Comparisons with the literature are also included.

The distinguishing feature of the proposed technique is its high efficiency,

with the possibility to capture relatively high spatial frequency modes (essential in acoustics) even using a limited number of degrees of freedom. Also, the element is quite flexible and may be used for modeling any three-dimensional geometry. For instance, thin-wall structures like shells and plates are treated with three-dimensional brick elements with a single element along the thickness. An additional advantage is related to the possibility of applying a quasi-static reduction, which allows one to eliminate those degrees of freedom associated with the derivatives while maintaining a high level of accuracy, so that to further improve the effectiveness of the element.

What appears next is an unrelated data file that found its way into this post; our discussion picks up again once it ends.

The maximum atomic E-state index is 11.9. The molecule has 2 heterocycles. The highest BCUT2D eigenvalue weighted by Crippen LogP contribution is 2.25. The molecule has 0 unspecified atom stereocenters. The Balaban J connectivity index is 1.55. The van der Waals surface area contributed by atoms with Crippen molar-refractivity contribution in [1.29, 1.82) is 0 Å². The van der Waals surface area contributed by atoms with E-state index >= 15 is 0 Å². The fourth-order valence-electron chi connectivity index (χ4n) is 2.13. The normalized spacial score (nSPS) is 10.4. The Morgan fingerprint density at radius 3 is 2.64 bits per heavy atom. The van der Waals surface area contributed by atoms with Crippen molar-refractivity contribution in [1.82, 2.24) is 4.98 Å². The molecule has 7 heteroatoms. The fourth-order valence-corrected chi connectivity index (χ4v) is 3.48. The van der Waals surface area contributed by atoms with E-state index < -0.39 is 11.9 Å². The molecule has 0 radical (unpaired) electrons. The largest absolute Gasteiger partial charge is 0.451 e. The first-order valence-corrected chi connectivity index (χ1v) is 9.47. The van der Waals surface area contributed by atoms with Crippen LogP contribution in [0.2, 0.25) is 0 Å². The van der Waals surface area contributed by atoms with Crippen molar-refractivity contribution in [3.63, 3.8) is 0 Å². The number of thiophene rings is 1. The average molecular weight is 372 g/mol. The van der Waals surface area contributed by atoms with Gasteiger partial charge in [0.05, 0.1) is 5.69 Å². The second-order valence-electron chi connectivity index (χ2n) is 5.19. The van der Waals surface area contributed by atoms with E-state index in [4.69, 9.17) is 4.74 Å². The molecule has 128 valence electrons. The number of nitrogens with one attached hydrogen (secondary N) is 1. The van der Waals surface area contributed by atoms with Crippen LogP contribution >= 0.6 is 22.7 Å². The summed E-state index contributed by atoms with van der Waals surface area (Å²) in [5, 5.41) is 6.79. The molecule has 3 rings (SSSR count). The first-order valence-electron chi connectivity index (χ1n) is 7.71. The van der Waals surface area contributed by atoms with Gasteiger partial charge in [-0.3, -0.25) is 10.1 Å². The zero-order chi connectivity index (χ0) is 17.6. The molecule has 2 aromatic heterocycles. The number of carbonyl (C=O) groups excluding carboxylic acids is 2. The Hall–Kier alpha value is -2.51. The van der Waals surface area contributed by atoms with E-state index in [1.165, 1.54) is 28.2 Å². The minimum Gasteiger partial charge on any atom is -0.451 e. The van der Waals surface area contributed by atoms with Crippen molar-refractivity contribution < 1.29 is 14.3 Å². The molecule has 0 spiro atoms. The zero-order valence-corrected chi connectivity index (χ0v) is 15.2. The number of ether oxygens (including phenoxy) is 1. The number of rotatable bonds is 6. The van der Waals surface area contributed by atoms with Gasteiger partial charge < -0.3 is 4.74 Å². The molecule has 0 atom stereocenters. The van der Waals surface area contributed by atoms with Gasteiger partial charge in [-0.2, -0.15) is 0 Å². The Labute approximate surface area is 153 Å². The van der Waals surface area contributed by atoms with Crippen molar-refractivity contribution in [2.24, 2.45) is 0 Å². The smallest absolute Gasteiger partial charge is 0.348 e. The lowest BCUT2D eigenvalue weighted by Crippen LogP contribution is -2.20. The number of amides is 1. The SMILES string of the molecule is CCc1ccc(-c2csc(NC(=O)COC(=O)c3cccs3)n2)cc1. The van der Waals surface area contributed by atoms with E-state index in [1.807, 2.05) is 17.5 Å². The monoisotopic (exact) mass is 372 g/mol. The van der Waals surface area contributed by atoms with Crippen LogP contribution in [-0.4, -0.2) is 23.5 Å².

The classical one-dimensional Hermite interpolation is an interpolating technique of order three that uses the function and its derivative at the end points of the element. The classical Hermite technique for one-dimensional domains can be extended to higher orders, by including higher derivatives as nodal unknowns, thereby increasing the class of the element. Then, the three-dimensional extension is obtained combining the Hermite polynomials in each direction. For example, in the three-dimensional third-order interpolation, the unknowns are the nodal values of the function, of its three partial derivatives, of its three mixed second derivatives, and of its third mixed derivative. Similarly to the one-dimensional approach, higher orders are then obtained by including higher derivatives at nodes.

The Hermite element, even that of order three, is rarely used because of problems that arise whenever the domain is not topologically hexahedral, that is when the coordinate

lines (and so the base vectors) of two adjacent blocks present a discontinuity. Specifically, as far as the first-order derivatives are